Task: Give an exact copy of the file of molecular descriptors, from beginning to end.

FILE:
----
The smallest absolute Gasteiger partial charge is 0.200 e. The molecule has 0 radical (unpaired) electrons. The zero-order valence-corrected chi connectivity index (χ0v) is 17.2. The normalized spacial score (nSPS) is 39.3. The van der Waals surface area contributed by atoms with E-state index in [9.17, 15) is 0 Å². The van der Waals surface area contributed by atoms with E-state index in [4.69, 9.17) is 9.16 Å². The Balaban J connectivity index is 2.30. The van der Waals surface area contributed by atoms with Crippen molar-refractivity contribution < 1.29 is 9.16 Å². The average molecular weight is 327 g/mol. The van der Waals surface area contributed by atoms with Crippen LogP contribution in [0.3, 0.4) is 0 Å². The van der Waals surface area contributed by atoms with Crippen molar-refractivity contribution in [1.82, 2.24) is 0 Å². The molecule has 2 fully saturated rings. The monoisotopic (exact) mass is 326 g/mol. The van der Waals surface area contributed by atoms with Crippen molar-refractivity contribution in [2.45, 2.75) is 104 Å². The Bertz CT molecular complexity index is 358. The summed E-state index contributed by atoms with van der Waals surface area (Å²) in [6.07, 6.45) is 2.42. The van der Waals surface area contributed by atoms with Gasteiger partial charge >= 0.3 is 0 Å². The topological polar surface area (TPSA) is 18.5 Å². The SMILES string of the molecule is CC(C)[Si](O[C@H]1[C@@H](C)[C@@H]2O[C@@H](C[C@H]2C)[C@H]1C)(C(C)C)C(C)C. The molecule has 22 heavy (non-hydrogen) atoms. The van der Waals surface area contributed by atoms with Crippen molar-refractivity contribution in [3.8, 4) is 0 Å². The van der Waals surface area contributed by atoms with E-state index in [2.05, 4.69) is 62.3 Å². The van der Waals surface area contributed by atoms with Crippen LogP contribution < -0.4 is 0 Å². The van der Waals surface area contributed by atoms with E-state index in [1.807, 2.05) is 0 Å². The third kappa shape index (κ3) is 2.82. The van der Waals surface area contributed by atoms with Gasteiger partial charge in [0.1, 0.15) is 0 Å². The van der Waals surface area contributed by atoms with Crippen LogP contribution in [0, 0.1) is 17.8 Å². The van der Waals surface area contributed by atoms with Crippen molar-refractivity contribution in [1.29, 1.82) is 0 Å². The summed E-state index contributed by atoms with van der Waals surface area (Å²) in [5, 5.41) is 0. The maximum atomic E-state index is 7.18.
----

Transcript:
The smallest absolute Gasteiger partial charge is 0.200 e. The molecule has 0 radical (unpaired) electrons. The zero-order valence-corrected chi connectivity index (χ0v) is 17.2. The normalized spacial score (nSPS) is 39.3. The van der Waals surface area contributed by atoms with E-state index in [9.17, 15) is 0 Å². The van der Waals surface area contributed by atoms with E-state index in [4.69, 9.17) is 9.16 Å². The Balaban J connectivity index is 2.30. The van der Waals surface area contributed by atoms with Crippen molar-refractivity contribution < 1.29 is 9.16 Å². The average molecular weight is 327 g/mol. The van der Waals surface area contributed by atoms with Crippen LogP contribution in [0.3, 0.4) is 0 Å². The van der Waals surface area contributed by atoms with Crippen molar-refractivity contribution in [1.82, 2.24) is 0 Å². The molecule has 2 fully saturated rings. The monoisotopic (exact) mass is 326 g/mol. The van der Waals surface area contributed by atoms with Crippen molar-refractivity contribution in [2.45, 2.75) is 104 Å². The Bertz CT molecular complexity index is 358. The summed E-state index contributed by atoms with van der Waals surface area (Å²) in [6.07, 6.45) is 2.42. The van der Waals surface area contributed by atoms with Gasteiger partial charge >= 0.3 is 0 Å². The topological polar surface area (TPSA) is 18.5 Å². The SMILES string of the molecule is CC(C)[Si](O[C@H]1[C@@H](C)[C@@H]2O[C@@H](C[C@H]2C)[C@H]1C)(C(C)C)C(C)C. The molecule has 22 heavy (non-hydrogen) atoms. The van der Waals surface area contributed by atoms with Crippen molar-refractivity contribution in [3.8, 4) is 0 Å². The van der Waals surface area contributed by atoms with E-state index in [2.05, 4.69) is 62.3 Å². The van der Waals surface area contributed by atoms with Crippen LogP contribution < -0.4 is 0 Å². The van der Waals surface area contributed by atoms with E-state index in [1.807, 2.05) is 0 Å². The third kappa shape index (κ3) is 2.82. The van der Waals surface area contributed by atoms with Gasteiger partial charge in [0.1, 0.15) is 0 Å². The van der Waals surface area contributed by atoms with Crippen LogP contribution in [0, 0.1) is 17.8 Å². The van der Waals surface area contributed by atoms with Crippen molar-refractivity contribution in [1.29, 1.82) is 0 Å². The summed E-state index contributed by atoms with van der Waals surface area (Å²) in [5, 5.41) is 0. The maximum atomic E-state index is 7.18.